Some years ago, I received the gift of a book by the owner and administrator of a large animal sanctuary. Overall, the book was a touching tribute to the many animals rescued by the author. But one thing struck me: He took special care to note that none of the horses at his sanctuary were ever ridden, and that people adopting burros through his organization had to swear they would never ride nor drive the burros. The author seemed very proud of the freedom enjoyed by the equines in his care. Since reading that book, I’ve periodically contemplated my own horse’s happiness, and wondered if he’d be happier turned out to pasture with a herd, like the horses in the book. Every time I ask myself that question, the answer at which I arrive is, “Absolutely not.”
What Makes Ember Happy
If you’re a long-term reader, you’ll recall that Ember is my rescued OTTB, or “off the track Thoroughbred.” I purchased him about 48 hours before he would have been slaughtered for human consumption. It’s been over three years since then, and after knee surgery, treatment for ulcers, and many other challenges, he’s likely to start showing in Hunter on the Flat classes this Spring, perhaps moving into some jumping over the Summer and Fall.
What makes Ember happy? It’s a long list, but one item not on it: The lack of thoughtful, challenging work. Ember enjoys splashing in mud puddles, rolling in loose soil, running free alone or with a friend, eating peppermints and dinner rolls (but not apples, which he detests), the company of rabbits or ducks, grooming other horses and sometimes an unsuspecting human, drinking from a hose, licking the back of my neck, chewing his brushes, and undoing any Velcro within his reach. But perhaps most of all, he seems to enjoy being asked to do something that is both physically and mentally tasking, but which makes sense to him and feels good to do correctly.
How Do I Know Ember Likes to be Ridden?
After a good workout, one of those great rides where we really made some progress, Ember looks exactly like I feel: Exhausted and euphoric, accomplished and thoughtful. His ears tip forward. He stands balanced and alert. He nudges me playfully, angling for a head rub to scratch the itchy spots under a sweaty bridle. He wriggles his upper lip toward my pockets, knowing a treat will be forthcoming if he makes it clear that he’d like one. His muscles are relaxed, not tense. He enjoys a good roll in the dirt after his tack is removed, and gives a delighted sigh as he shakes off the excess dust. He licks his lips and nuzzles my hair.
During a ride, I can feel Ember thinking about what I’m asking him to do, and making hundreds of minute adjustments to his body. It’s a wordless dialogue– “Is this what you want? Not quite? How’s this? Good? Great!” When I give him a cue, he offers a response. If he realizes that’s not what I wanted, or too much, or too little, he tries again. When he knows he’s getting a task exactly right, his back and neck are loose, and he has a little extra bounce in his step.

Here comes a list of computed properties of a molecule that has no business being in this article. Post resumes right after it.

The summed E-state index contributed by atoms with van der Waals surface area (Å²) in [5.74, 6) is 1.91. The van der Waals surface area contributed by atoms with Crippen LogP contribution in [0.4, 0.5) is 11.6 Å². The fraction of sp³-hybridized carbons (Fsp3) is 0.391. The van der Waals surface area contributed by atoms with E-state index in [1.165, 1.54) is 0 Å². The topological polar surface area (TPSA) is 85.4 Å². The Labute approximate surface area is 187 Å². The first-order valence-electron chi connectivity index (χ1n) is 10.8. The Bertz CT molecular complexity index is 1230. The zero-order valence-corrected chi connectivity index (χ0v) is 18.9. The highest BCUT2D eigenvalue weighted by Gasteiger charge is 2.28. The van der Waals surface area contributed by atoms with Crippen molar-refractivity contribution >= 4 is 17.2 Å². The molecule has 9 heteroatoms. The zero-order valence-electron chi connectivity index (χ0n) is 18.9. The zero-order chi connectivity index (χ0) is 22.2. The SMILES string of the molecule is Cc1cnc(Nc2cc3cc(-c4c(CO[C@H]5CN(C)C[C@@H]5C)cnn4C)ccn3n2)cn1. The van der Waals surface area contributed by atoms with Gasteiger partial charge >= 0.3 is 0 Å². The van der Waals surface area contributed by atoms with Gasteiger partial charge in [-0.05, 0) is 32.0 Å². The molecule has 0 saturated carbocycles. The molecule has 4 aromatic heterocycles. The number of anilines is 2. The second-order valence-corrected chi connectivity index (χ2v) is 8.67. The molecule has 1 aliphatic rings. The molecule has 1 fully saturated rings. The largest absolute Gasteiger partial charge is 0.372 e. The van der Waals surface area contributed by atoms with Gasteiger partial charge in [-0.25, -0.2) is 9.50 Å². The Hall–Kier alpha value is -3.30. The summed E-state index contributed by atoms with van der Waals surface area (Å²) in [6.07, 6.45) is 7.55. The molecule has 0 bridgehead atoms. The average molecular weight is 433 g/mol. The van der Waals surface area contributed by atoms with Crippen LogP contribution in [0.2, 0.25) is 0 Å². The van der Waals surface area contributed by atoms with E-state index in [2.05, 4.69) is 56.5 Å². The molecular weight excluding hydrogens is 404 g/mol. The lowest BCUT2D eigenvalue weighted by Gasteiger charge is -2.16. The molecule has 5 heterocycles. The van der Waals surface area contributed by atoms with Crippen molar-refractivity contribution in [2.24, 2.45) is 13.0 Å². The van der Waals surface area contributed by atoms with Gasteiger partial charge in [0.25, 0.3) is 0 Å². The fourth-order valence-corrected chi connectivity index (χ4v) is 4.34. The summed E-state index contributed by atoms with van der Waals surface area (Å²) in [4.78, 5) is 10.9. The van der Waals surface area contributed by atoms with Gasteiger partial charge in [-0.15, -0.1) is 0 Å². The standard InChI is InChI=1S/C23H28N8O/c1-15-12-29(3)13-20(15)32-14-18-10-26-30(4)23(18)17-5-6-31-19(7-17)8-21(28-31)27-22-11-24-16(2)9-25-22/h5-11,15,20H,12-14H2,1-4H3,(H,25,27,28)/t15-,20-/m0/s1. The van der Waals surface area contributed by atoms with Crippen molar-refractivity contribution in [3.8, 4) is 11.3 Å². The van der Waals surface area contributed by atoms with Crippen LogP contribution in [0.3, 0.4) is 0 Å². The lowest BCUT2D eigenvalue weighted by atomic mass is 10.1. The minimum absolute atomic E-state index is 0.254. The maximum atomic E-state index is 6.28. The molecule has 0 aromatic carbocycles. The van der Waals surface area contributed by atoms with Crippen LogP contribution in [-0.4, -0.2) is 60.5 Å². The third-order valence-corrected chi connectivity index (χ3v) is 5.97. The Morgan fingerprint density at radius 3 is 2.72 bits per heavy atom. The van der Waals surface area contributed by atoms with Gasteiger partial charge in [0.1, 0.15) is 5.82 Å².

I may be prone to anthropomorphic descriptions of my pets, but I don’t think this characterization of the pride Ember takes in a challenging job well-done is hyperbolic. He is an intelligent creature, the product of thousands of years of selective breeding to produce an animal willing to give its best and more to please a human. Physical activity feels good to horses, as does socialization with members of their “herd,” whether human or equine. As an athlete trained for a particular task, Ember, like any athlete, is happy when he’s performing that task well.
Do All Horses Like to be Ridden?
I’ve met a few horses who actively dislike humans in general, or working under saddle in particular. More often than not, this stems from physical pain or past abuse. However, it’s not a stretch to imagine that there are some healthy, otherwise happy horses who simply would rather not be ridden. I’ve never owned such a horse, and have met perhaps two in nearly 13 years as an equestrian.
Not all horses are “thinkers” like Ember. He takes particular pleasure in the contemplation of my cues and awareness of his own body. My first horse, Flame, enjoyed being ridden for a completely different reason: She was so fond of humans, and children in particular, that she would go anywhere and do anything for praise and a pat on the neck. Another horse of my past acquaintance, Pluto, was an obvious ham, who took working under saddle as another opportunity to give a stallion-like display of his physical prowess. Banjo, a rescued gelding owned by my Godmother, enjoyed seeing new sights and being exposed to varied stimuli.
Overall, I think most horses enjoy being ridden. If they don’t, it can likely be blamed on a poor rider or a physical problem. When these things are corrected, most previously unhappy horses grow to enjoy working under saddle.
Horses are domestic, not wild, animals. Thousands of years of their history is intertwined with the advance of human civilization. Humans have always chosen the horses of which they were most fond for breeding, and these tend to be the animals that perform well and bond closely with their riders– neither of which is a trait common to unhappy horses who don’t like to be ridden. Over several millenniums, humans have created a partnership with horses that goes deeper than the closeness of any individual horse to its rider.
To train and ride a horse is an honor and a privilege. The suggestion that this is by definition a form of abuse or enslavement is laughable at best. I respect the decision of the author mentioned in the first paragraph to allow his own horses to live free of training or work, but I won’t be turning my horse out to pasture for life anytime soon: He’d just open the gate and stroll down to the arena looking for attention and work as soon as he got bored!